The child in primary loves words and is busy absorbing language. Enriched vocabulary, poetry and prose reading, and word play are all part of the environment. The young child delights in learning to make letters and sounds that represent speech and to interpret those made by others. The keys to writing and reading are acquired with the joy of discovery.
In Elementary, children experiment with language and explore its power. Language is communication, social connection, debate, presentation, conflict resolution and humor. Elementary children, exercising their powers of reasoning and curiosity, learn the fascinating history of language from the distant past to the present. We show that language continually changes, and that it reflects history and culture, and the interconnected subjects of the classroom. The children become conscious of language wherever they go.
Adolescents are especially tuned to work surrounding personal dignity, creativity, and social justice. In Jr. High, language deepens into an important means of self-expression, and a vehicle for the transmission of cultural knowledge and memory, as well as a tool for communication and organizing. Language is pervasive: taking notes, outlines and essays, formatting, discourse-specific language, marketing, poetry, and editing – We know that the more one writes the better one becomes at it, but only with meaningful intent.
Grammar is made accessible to children with the aid of colorful materials that employ symbols familiar from their work in Primary. In etymology, word study (synonyms, affixes, compound words, etc.), and analysis of sentence structure and parts of speech, the children apply their vocabulary and creativity with language. At the same time, they become more conscious of its structure. Discoveries in grammar, word study, and etymology give rise to an awareness of spelling rules and patterns, and spelling practice is readily individualized focusing on each child’s skills and interests.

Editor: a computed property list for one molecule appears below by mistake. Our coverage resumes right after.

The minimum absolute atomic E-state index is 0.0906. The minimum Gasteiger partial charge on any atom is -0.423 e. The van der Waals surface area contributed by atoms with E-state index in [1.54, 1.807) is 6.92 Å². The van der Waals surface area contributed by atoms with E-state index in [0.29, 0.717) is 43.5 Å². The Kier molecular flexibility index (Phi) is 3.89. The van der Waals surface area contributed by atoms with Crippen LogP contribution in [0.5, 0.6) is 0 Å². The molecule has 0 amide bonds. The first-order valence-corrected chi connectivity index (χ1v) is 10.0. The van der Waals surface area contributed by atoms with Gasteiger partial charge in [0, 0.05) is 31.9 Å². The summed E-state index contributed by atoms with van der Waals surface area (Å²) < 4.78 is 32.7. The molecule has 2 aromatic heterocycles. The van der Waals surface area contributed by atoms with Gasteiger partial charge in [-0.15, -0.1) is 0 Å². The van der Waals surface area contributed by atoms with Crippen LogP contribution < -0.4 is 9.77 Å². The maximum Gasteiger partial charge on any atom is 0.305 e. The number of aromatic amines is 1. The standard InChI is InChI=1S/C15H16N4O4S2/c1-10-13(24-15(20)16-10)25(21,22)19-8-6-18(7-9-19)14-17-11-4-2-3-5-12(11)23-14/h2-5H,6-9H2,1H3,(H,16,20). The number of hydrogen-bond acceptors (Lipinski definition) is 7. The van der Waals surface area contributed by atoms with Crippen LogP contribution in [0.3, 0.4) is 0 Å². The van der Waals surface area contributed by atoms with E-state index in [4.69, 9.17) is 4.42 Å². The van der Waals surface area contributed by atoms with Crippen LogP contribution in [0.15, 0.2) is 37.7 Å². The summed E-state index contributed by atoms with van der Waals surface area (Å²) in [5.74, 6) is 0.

Reading and writing skills blossom throughout the elementary years, not only through spelling and grammar work, but through work in all subjects. Writing develops as children research, experiment and share what they have discovered. Creative writing allows children to acquire a valuable tool for self-expression. Reading becomes an important means to satisfy their interests. Witnessing older children reading and writing spontaneously, the younger ones are highly motivated to perfect language skills that need work. With carefully structured presentations and appealing follow-up work, the teacher and child work together to accomplish these goals.
Having acquired both the mechanics of language, and a sense of its history and spirit, the child then explores poetry, prose, drama, dialogue, discussion, and research, in oral as well as written forms. Book groups are introduced, and the children learn to have focused readings and discussions. Reading aloud to the children is a regular practice in elementary classrooms, and is encouraged at home as well.